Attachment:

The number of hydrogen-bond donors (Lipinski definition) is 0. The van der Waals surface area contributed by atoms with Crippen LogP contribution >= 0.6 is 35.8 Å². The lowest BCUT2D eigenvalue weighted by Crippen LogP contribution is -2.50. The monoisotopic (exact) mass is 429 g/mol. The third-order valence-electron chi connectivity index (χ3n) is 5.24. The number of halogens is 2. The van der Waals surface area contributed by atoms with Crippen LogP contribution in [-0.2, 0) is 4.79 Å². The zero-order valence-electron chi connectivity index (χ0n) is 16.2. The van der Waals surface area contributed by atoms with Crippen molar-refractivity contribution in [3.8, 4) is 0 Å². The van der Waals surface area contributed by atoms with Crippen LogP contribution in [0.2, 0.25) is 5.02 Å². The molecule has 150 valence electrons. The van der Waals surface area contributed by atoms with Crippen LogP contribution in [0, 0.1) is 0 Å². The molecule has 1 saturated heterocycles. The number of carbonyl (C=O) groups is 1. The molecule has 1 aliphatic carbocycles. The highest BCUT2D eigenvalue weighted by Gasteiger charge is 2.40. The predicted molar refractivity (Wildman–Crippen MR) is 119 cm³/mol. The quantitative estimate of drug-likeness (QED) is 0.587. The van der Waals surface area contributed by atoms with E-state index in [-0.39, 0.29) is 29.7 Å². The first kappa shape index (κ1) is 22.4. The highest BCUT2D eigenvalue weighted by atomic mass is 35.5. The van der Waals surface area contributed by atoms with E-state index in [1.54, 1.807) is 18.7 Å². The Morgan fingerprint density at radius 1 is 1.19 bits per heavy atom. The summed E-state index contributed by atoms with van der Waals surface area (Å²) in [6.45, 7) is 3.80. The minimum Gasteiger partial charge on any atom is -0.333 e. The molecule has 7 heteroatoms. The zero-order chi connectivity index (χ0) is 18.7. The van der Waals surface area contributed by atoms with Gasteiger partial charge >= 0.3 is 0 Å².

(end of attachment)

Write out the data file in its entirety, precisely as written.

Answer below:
The number of hydrogen-bond donors (Lipinski definition) is 0. The van der Waals surface area contributed by atoms with Crippen LogP contribution >= 0.6 is 35.8 Å². The lowest BCUT2D eigenvalue weighted by Crippen LogP contribution is -2.50. The monoisotopic (exact) mass is 429 g/mol. The third-order valence-electron chi connectivity index (χ3n) is 5.24. The number of halogens is 2. The van der Waals surface area contributed by atoms with Crippen LogP contribution in [-0.2, 0) is 4.79 Å². The zero-order valence-electron chi connectivity index (χ0n) is 16.2. The van der Waals surface area contributed by atoms with Crippen molar-refractivity contribution in [3.8, 4) is 0 Å². The van der Waals surface area contributed by atoms with Crippen LogP contribution in [0.2, 0.25) is 5.02 Å². The molecule has 150 valence electrons. The van der Waals surface area contributed by atoms with Crippen LogP contribution in [0, 0.1) is 0 Å². The molecule has 1 saturated heterocycles. The number of carbonyl (C=O) groups is 1. The molecule has 1 aliphatic carbocycles. The highest BCUT2D eigenvalue weighted by Gasteiger charge is 2.40. The predicted molar refractivity (Wildman–Crippen MR) is 119 cm³/mol. The quantitative estimate of drug-likeness (QED) is 0.587. The van der Waals surface area contributed by atoms with E-state index in [-0.39, 0.29) is 29.7 Å². The first kappa shape index (κ1) is 22.4. The highest BCUT2D eigenvalue weighted by atomic mass is 35.5. The van der Waals surface area contributed by atoms with E-state index in [1.54, 1.807) is 18.7 Å². The Morgan fingerprint density at radius 1 is 1.19 bits per heavy atom. The summed E-state index contributed by atoms with van der Waals surface area (Å²) in [6.45, 7) is 3.80. The minimum Gasteiger partial charge on any atom is -0.333 e. The molecule has 7 heteroatoms. The zero-order chi connectivity index (χ0) is 18.7. The van der Waals surface area contributed by atoms with Gasteiger partial charge >= 0.3 is 0 Å².